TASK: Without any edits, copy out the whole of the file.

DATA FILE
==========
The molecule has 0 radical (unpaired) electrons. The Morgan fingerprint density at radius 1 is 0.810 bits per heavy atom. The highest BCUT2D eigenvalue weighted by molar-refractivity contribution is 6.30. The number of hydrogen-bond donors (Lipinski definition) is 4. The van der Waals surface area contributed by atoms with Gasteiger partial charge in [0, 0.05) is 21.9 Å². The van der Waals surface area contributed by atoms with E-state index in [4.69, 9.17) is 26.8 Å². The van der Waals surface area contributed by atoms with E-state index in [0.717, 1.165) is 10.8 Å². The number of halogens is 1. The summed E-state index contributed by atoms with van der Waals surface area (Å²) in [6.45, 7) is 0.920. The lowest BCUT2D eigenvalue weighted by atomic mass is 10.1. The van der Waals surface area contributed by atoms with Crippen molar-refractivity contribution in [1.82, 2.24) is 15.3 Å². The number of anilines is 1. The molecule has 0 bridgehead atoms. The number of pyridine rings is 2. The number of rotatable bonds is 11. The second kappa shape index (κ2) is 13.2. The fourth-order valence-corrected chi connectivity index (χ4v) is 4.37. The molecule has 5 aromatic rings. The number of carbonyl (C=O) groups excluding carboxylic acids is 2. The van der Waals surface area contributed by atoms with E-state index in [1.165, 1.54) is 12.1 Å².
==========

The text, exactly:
The molecule has 0 radical (unpaired) electrons. The Morgan fingerprint density at radius 1 is 0.810 bits per heavy atom. The highest BCUT2D eigenvalue weighted by molar-refractivity contribution is 6.30. The number of hydrogen-bond donors (Lipinski definition) is 4. The van der Waals surface area contributed by atoms with Gasteiger partial charge in [0, 0.05) is 21.9 Å². The van der Waals surface area contributed by atoms with E-state index in [4.69, 9.17) is 26.8 Å². The van der Waals surface area contributed by atoms with E-state index in [0.717, 1.165) is 10.8 Å². The number of halogens is 1. The summed E-state index contributed by atoms with van der Waals surface area (Å²) in [6.45, 7) is 0.920. The lowest BCUT2D eigenvalue weighted by atomic mass is 10.1. The van der Waals surface area contributed by atoms with Crippen molar-refractivity contribution in [1.82, 2.24) is 15.3 Å². The number of anilines is 1. The molecule has 0 bridgehead atoms. The number of pyridine rings is 2. The number of rotatable bonds is 11. The second kappa shape index (κ2) is 13.2. The fourth-order valence-corrected chi connectivity index (χ4v) is 4.37. The molecule has 5 aromatic rings. The number of carbonyl (C=O) groups excluding carboxylic acids is 2. The van der Waals surface area contributed by atoms with E-state index in [1.165, 1.54) is 12.1 Å².